What we see playing out currently is the political process of sorting out who will take the losses, and when - and most importantly, how it can be done without having to re-capitalize many of the European banks. Unfortunately this is a matter in which the Greeks themselves become largely irrelevant once they reject the austerity measures.
Ending it quickly a couple of years ago would have been much better than the delays that have been permitted, but if it were easy, it would have already been done. That is the nature of political processes. The only hope I can see for Greece is a re-issue of the Drachma, devaluation and re-denomination of the debt, and some orderly plan to convert it to long term debentures. Which, as Mr. Spencer detailed, brings us to this little problem of the banking system.
Fine job Mr. Spencer. As a Greek expat with family and friends with business interests still in the country, I think you are spot on in nearly every regard. And predictably accompanied by the usual nonsensical comments about the U.S. being the next Greece.
Of course PCs aren't dead. From a growth investor perspective, however, they may as well be dead. That is because there is no clear driver of growth for the PC industry. Now you have dividend income investors sniffing around Microsoft and Intel, and companies like Dell trying to reinvent themselves outside the PC space.
The shares of the 90s tech giants are unlikely to return to their glory days, barring some game-changing innovation. That doesn't necessarily make them bad investments, it just makes them more appropriate for a different class of investors.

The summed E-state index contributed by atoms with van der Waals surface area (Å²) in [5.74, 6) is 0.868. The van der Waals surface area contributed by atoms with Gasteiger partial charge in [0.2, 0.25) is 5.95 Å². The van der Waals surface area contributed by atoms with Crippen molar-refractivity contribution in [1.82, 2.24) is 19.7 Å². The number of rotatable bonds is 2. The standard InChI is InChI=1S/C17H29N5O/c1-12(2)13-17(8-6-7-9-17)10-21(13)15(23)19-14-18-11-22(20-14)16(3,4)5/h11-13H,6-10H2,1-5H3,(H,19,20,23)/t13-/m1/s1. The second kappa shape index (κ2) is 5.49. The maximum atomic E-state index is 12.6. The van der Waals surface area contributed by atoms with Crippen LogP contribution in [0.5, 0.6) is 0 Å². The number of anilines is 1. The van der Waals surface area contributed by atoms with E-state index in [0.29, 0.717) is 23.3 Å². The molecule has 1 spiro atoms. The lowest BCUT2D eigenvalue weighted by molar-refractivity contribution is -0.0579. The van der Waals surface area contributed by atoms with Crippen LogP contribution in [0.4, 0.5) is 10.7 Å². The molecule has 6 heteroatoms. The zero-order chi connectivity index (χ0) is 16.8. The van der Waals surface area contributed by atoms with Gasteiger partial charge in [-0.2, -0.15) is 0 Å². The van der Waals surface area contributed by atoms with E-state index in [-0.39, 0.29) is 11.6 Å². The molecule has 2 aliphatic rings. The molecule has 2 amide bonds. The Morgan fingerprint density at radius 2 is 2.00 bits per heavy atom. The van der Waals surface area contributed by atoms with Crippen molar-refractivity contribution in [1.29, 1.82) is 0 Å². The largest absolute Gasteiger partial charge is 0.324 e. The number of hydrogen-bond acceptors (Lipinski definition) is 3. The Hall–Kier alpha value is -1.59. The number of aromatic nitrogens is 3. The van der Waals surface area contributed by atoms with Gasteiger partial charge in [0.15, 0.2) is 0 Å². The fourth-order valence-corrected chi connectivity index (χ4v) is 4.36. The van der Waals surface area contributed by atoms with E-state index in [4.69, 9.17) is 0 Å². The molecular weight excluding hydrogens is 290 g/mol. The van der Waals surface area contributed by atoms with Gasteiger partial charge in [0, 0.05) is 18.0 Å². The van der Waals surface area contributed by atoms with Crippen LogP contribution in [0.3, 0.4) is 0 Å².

So it's not patriotism any more?
Reaching for yield is like having drinks at a joint in a bad neighborhood. You might be OK, heck you might even have a good time, but you had better be keeping an eye on everyone in the room.
Thanks for the support kolpin. It's tough to make a call on anything in the midst of a correction, so you may be better off where you are - on the sidelines - for now. My read on the Dow utilities is that the index is currently at the lower bound of the 3+ year trend line, and looking like it may want to roll over. We need to see a move higher soon.
Looking at a couple of names in the sector that I follow, ConEd (ED) has been flirting with support at the 200 day for about a month now. I would want to see a convincing move off that support as a buy signal. Southern Co (SO) is a little steadier, and would be my personal choice at this point. However, I am not buying until the overall market steadies.
The fundamental thesis for MSFT is kind of murky. It is generally agreed that Ballmer is a hindrance, and that the corporate culture is dreadful. There is less agreement on the product strategy - this is a company that has a number of hits and misses on its record.
My own view of MSFT, like Matthew Dow, is primarily as an enterprise software company that has an opportunity to reinvent itself in the consumer space. The big bet on the new UI in Win8 (and the accompanying hardware) represents a risky but necessary and belated acknowledgement of the end of the PC era. However I have a hard time seeing them taking significant market share in mobile. To me the more interesting question is what they do with Skype, and how they monetize it.
Fundamentals aside, over the last ten years one of the easier ways to make money in the market has been to buy MSFT under $25 and to sell around $30. We were stopped out a couple of weeks ago.
Correction: the ticker for the Petrochina ADR was incorrectly listed in the article as PTC; it is actually PTR. Mea culpa, please accept my apology for the error.
As a general rule, when investing in unfamiliar areas for the longer term it is a good idea to hire experienced managers who know the local market. Two that are generally held in high regard are Templeton and the Matthews Asia funds (disclosure - we hold a position in MAPIX).
For trading positions get yourself a list of the major Chinese ADRs trading in the U.S. (assuming you are a U.S. based investor), and do a little digging. NYSE listed ADRs of companies whose financials are attested by a major auditing firm are a safer bet. As stated below, I tend to avoid Chinese banks.
Finally, anyone who is interested in Chinese investment absolutely should be reading Michael Pettis' blog at mpettis.com